Category Archives: Firework Photography

Firework Photography On Your Mobile

Fireworks must be one of the most beautiful things to see but when it comes to taking pictures of fireworks, it’s very much a game of point, shoot and hope for the best unless you have a few tips and hints to help you to capture ‘the perfect shot’.

Whilst firework photography is a challenge there are certain steps that can be taken to help to improve your chances. Check them out:

  • Some android and iPhones have a burst option by simply depressing the shutter and holding it down, it will take the worry out missing the shot.
  • It’s always a good idea to leave as much space as possible on your phone so before you visit your fireworks show – more memory, more photographs.
  • Try to get some perspective into your frame so if there is a person, a tree or a building in the background.
  • Hold your camera as steady as possible – best to use a tripod or something to rest on to avoid camera shake.
  • Take multiple shots at the early stages of the show and you should be well on track for the finale – just remember, the more shots you take the better chance of getting ‘the one’.
  • Don’t use the zoom, it’s pointless and will only use more memory and moving around constantly just affects the quality of the image. The zoom on a phone camera is simply to enlarge not to bring things closer to you and will automatically affect the quality.
  • On an iPhone, we recommend that you use the slow shutter cam – this is particularly useful when photographing sparklers as they allow time for the full image to be ‘burnt’ on. There is also a ‘fast camera’ which will take up to 800 shots a minute which is brilliant once you have ‘set up’ the camera for the display.
  • On some android phones, there are features like the night camera which helps to take photo’s in low light and a fast burst camera which will help to take over 30 frames per second (up to 1800 shots in a minute).
  • Avoid street lights as they will ruin your shots.
  • Position yourself so that the fireworks are in front of you and not above you.

If you take the time to get to know the full functionality of the camera facility on your phone (I know it’s a radical concept but you could even consider referring to the user-guide/instructions!). Knowledge is power so learn all you can.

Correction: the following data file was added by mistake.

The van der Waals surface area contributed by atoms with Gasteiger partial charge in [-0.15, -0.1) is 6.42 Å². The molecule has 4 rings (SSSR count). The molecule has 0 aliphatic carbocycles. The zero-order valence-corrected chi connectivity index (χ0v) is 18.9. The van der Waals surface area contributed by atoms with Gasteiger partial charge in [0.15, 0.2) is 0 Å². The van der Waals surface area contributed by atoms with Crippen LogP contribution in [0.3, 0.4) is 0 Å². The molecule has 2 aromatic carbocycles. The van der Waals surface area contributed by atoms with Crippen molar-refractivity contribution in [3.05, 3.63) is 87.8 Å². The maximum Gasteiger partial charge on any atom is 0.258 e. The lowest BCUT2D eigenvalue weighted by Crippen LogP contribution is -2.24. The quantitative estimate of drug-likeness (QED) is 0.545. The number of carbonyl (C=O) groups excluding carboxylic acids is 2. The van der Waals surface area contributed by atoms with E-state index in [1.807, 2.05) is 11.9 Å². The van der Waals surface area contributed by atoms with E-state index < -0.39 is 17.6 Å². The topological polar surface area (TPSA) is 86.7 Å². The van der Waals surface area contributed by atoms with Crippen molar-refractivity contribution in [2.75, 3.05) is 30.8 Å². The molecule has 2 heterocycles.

Here are some fantastic shots taken from a camera phone and just remember, if all else fails, the video is brilliant…..just hit play below!


BMX Pyro and Photography

On first glance, I for one was not convinced that a BMX bike and fireworks could possibly make a beautiful combination but having checked out the following film, it positively brings a lump to my throat.

The fireworks are carefully lit to coincide with some spectacular stunts and the use of slow motion both running forwards and in reverse only add to the magic. The scene opens with three lads coming around the corner on bikes as the film captures fireworks exploding from every side as they perform tricks with silver sparks subtly lighting the dark streets of suburbia.

The filming is then reversed to show the details in the fireworks from explosion to ignition with more spectacular bike stunts until the end which pans to the alleyway, lit by a single street lamp suddenly aglow with fireworks.

We have in the past only seen this level of artistry in still photography but will continue to bring you more on the fascinating world of pyro on film over the coming weeks.


How To Get The Best Firework Photograph Pics

So the 4th July is just over a week to go and here are some epic tips on how to get the best firework pictures with your camera.

What you need:
• A tripod.
• Find a decent launch site.
• Situate yourself above ground level – generally some distance away.
• Avoid all external light sources so don’t stand under street lights.
• Check wind speed and direction, you don’t want to be standing in the pathway of the smoke.
• Consider including scenery in your pictures, both to offer a sense of scale and to keep your compositions interesting.
• Spectators can be a great way to capture the excitement of a fireworks display and gives you the opportunity to play around with techniques such as silhouetting. You could also consider including buildings, monuments, and similar structures as an addition to the fireworks themselves.
• Turn off flash and autofocus – set it to manual focus and infinity.
• The beauty of fireworks isn’t just in the explosion itself, but in the trails of light that blossom out and slowly fade away as they fall. You’ll have to use relatively slow shutter speeds to capture the whole show.
• Play with your camera’s settings and experiment with different shutter speed and aperture settings to see what works best – you don’t want grainy messes or a washed-out blur.

Check out the video below for further tips on how to photograph awesome fireworks pics.